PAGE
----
The Resurrection: I began to see that living with a sociopath had its benefits… it was the guaranteed quickest route to the Cross, to my own certain death, and onward to the resurrection. Today, my new life is better than it ever could have been. Not because I no longer have trials, but because I know how to run to the Light for healing.
My mentor via his prolific writing, Brennan Manning, says: "In boundary moments such as these there is only one place to go – Calvary. Stay there for a long time and watch as Abba's Only Begotten dies utterly alone in bloody disgrace. Watch as He breathes forgiveness on His torturers at the moment of their greatest cruelty and mercilessness. On that lonely hill outside the city wall of Old Jerusalem, you will experience the healing power of the dying Lord."
And so I did. I vividly recall a worship conference I attended shortly after my first church-quake. With my arms raised and eyes closed, I was just basking in the atmosphere of praise and worship – soaking into the very cells of my soul and body healing for the psychological beating I had just received from a church pastor. I got lost inside that worship and suddenly I was taken to a different place. I found myself elevated off the ground, my arms no longer raised but extended horizontally. My feet were nailed to a cross and I should have been in great pain, but there was Someone behind me. He took me to the Cross with Him over 2000 years ago, and I felt His loving embrace as He absorbed all my pain. He didn't let me take the full blow. I suffered with Him, yes… but on that Cross, that day, He took all the pain and I received comfort and healing.
"The recovery of passion starts with reappraising the value of the treasure, continues with letting the Great Rabbi hold us against His heart, and comes to fruition in a personal transformation of which we will not even be aware," reminds Brennan Manning.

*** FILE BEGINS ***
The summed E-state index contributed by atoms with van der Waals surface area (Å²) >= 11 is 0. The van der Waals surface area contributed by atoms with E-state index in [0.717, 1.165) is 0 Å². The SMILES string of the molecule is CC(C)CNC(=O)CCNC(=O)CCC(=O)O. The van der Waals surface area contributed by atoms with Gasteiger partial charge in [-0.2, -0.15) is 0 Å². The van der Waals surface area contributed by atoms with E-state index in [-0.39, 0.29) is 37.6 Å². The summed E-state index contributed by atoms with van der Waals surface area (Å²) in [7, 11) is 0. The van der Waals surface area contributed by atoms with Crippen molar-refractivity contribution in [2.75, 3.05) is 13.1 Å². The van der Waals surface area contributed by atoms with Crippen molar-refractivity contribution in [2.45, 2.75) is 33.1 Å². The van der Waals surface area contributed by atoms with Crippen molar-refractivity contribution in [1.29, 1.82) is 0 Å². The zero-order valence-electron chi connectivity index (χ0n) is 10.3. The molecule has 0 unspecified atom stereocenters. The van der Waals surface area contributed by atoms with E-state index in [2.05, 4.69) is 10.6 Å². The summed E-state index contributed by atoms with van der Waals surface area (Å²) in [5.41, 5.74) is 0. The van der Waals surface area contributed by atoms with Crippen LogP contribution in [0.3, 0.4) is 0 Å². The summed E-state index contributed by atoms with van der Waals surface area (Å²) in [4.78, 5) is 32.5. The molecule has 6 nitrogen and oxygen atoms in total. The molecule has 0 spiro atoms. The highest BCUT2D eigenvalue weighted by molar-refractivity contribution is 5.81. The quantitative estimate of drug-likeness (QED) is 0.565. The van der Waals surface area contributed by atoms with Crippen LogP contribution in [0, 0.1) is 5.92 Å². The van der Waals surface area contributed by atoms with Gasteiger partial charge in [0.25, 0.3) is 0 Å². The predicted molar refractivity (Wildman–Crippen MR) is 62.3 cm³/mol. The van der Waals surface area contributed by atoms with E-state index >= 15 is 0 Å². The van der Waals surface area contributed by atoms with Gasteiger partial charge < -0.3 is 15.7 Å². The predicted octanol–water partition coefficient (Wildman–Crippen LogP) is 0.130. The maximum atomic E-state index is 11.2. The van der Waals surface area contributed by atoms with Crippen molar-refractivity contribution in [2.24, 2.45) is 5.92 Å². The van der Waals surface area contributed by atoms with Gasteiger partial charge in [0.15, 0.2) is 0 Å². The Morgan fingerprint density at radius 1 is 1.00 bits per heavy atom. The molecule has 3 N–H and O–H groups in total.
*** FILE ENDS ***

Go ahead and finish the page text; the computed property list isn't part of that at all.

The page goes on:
We are transcending the evil that manifests outwardly by addressing it first internally, in our own hearts.
We are getting our lives back. It's radical soul recovery.
We cannot afford to be silent any longer. Every story matters. Your story matters. Sharing your story may save someone else's life, even if you feel you play such a small role. Never underestimate the power of an encouraging word, even if you've never been abused. Together, we can end abuse and turn this around, beginning in our own families.
Nothing valuable in life comes to us for free. There's hard work to be done. We are finishing the work Christ began, taking up our own cross, and following Him all the way Home.
May we pray together?
Whenever I question who I am, please help me to see my identity as "the one Christ loves". Let His nature be mine. As I go through my day, please keep reminding me that my life is hidden in Him. Help me treasure time to meet with You alone, to know You intimately. I praise You for these great trials and thank you for the full benefit of living with a sociopath, for being on the accelerated path to the Cross and Your resurrection power. Thank you for bringing me Home to You on the narrow path that leads to Life.
That You for holding out Your nail-scarred hand and walking with me in all the dark places. Thank you for causing me to grow into a fuller, deeper, richer life with You as a disciple of Jesus Christ. Thank You for taking my pain and making me whole and free. To You be all the glory, the honor, and the power… forever. Amen.
To be Continued: Living with a Sociopath: Can Anything Good From It?
With all my love,